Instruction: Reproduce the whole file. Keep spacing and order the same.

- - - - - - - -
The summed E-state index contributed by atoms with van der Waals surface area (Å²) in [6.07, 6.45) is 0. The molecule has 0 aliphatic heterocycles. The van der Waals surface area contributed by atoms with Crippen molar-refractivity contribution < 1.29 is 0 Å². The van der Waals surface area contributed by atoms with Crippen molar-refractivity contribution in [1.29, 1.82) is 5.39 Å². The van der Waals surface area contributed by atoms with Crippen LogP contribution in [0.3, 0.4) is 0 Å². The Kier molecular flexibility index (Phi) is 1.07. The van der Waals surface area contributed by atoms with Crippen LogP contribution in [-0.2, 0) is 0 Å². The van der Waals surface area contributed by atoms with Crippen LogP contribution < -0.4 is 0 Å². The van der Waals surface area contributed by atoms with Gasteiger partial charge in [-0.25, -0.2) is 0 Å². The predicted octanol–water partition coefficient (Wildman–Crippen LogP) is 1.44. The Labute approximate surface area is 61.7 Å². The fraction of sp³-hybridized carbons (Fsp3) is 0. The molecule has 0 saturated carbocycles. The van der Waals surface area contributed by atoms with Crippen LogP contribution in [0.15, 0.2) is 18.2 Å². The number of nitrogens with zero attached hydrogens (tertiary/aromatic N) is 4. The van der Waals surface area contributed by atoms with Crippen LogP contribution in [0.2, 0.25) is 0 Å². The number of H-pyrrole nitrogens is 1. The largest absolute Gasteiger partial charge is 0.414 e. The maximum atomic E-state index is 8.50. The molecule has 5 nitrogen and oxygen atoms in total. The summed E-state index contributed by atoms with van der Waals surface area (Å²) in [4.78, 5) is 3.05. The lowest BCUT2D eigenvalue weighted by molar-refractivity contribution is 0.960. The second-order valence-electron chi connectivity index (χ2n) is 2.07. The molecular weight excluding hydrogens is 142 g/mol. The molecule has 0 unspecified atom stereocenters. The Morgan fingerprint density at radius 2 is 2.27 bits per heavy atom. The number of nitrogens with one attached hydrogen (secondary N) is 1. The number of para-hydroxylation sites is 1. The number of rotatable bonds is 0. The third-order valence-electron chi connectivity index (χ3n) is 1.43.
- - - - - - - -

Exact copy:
The summed E-state index contributed by atoms with van der Waals surface area (Å²) in [6.07, 6.45) is 0. The molecule has 0 aliphatic heterocycles. The van der Waals surface area contributed by atoms with Crippen molar-refractivity contribution < 1.29 is 0 Å². The van der Waals surface area contributed by atoms with Crippen molar-refractivity contribution in [1.29, 1.82) is 5.39 Å². The van der Waals surface area contributed by atoms with Crippen LogP contribution in [0.3, 0.4) is 0 Å². The Kier molecular flexibility index (Phi) is 1.07. The van der Waals surface area contributed by atoms with Crippen LogP contribution in [-0.2, 0) is 0 Å². The van der Waals surface area contributed by atoms with Crippen LogP contribution < -0.4 is 0 Å². The van der Waals surface area contributed by atoms with Gasteiger partial charge in [-0.25, -0.2) is 0 Å². The predicted octanol–water partition coefficient (Wildman–Crippen LogP) is 1.44. The Labute approximate surface area is 61.7 Å². The fraction of sp³-hybridized carbons (Fsp3) is 0. The molecule has 0 saturated carbocycles. The van der Waals surface area contributed by atoms with Crippen LogP contribution in [0.15, 0.2) is 18.2 Å². The number of nitrogens with zero attached hydrogens (tertiary/aromatic N) is 4. The van der Waals surface area contributed by atoms with Crippen LogP contribution in [0.2, 0.25) is 0 Å². The number of H-pyrrole nitrogens is 1. The largest absolute Gasteiger partial charge is 0.414 e. The maximum atomic E-state index is 8.50. The molecule has 5 nitrogen and oxygen atoms in total. The summed E-state index contributed by atoms with van der Waals surface area (Å²) in [4.78, 5) is 3.05. The lowest BCUT2D eigenvalue weighted by molar-refractivity contribution is 0.960. The second-order valence-electron chi connectivity index (χ2n) is 2.07. The molecular weight excluding hydrogens is 142 g/mol. The molecule has 0 unspecified atom stereocenters. The Morgan fingerprint density at radius 2 is 2.27 bits per heavy atom. The number of nitrogens with one attached hydrogen (secondary N) is 1. The number of para-hydroxylation sites is 1. The number of rotatable bonds is 0. The third-order valence-electron chi connectivity index (χ3n) is 1.43.